Future Social Security recipients like myself dread the thought that Social Security will run out of money to pay full benefits in the next decade.
The good news is that much can be done to fully fund Social Security well into the future. “Investing some of the Social Security trust fund’s assets in equities (stocks) has obvious appeal,” notes a recent paper by the Center for Retirement Research at Boston College (CRRC).
“Equity investment has higher expected returns relative to safer assets, so Social Security might need less in tax increases or benefit cuts to achieve long-term solvency.”
Sure, stocks can earn higher returns than government bonds most years, but what about market crashes and recessions? Remember 2008-2009, when U.S. stocks at one point tanked about 40%? The CRRC’s authors argue that a prudently managed, diversified portfolio could mitigate risk.
“The real world provides a convincing case that governments can invest in equities in a sensible manner,” the paper notes. “Canada has a large actively managed fund, follows fiduciary standards, and uses conservative return assumptions. In the United States, the Railroad Retirement system has also invested in a broad array of assets without interfering in the private market, as has the Federal Thrift Savings Plan, where the government plays an essentially passive role.”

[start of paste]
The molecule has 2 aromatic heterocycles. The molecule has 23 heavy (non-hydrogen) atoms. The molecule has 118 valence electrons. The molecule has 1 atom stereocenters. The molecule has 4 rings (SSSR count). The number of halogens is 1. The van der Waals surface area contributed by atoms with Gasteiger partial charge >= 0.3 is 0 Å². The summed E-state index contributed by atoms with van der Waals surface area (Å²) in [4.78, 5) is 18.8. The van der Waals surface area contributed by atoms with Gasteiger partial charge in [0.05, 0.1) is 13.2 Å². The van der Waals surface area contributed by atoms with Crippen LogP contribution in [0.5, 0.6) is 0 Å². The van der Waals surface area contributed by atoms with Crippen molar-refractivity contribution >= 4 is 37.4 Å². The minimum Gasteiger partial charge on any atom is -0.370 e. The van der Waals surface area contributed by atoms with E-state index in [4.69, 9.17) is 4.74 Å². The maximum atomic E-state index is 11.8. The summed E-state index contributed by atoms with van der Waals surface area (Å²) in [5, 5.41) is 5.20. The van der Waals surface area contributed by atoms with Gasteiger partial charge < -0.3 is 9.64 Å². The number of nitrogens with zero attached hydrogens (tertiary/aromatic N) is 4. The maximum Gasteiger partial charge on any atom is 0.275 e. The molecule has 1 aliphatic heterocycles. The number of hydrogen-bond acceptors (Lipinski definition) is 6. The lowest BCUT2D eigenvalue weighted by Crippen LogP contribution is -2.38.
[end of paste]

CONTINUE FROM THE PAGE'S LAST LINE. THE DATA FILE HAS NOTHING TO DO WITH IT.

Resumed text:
How would a diversified portfolio be managed? It would be guided by strict standards, much like a modern institutional pension portfolio. Not all of its eggs would be in one basket. Returns could be higher with marginally greater risk.
“The bottom line is that the Canadian investment initiative has paid off, while addressing the concerns of critics. Investments represent a small share of the Canadian economy; they are governed by strict fiduciary standards.”
In any case, most critics of Social Security’s current funding system agree that something needs to be done to bolster the trust fund, which may include politically difficult measures such as cutting benefits or drastically raising payroll taxes on today’s workers. A new funding program needs to be enacted relatively soon.
“But one critical component is currently missing: Social Security no longer has a sizable trust fund to invest,” the study concludes. “And rebuilding the trust fund through additional taxes or borrowing may not be either wise or feasible.”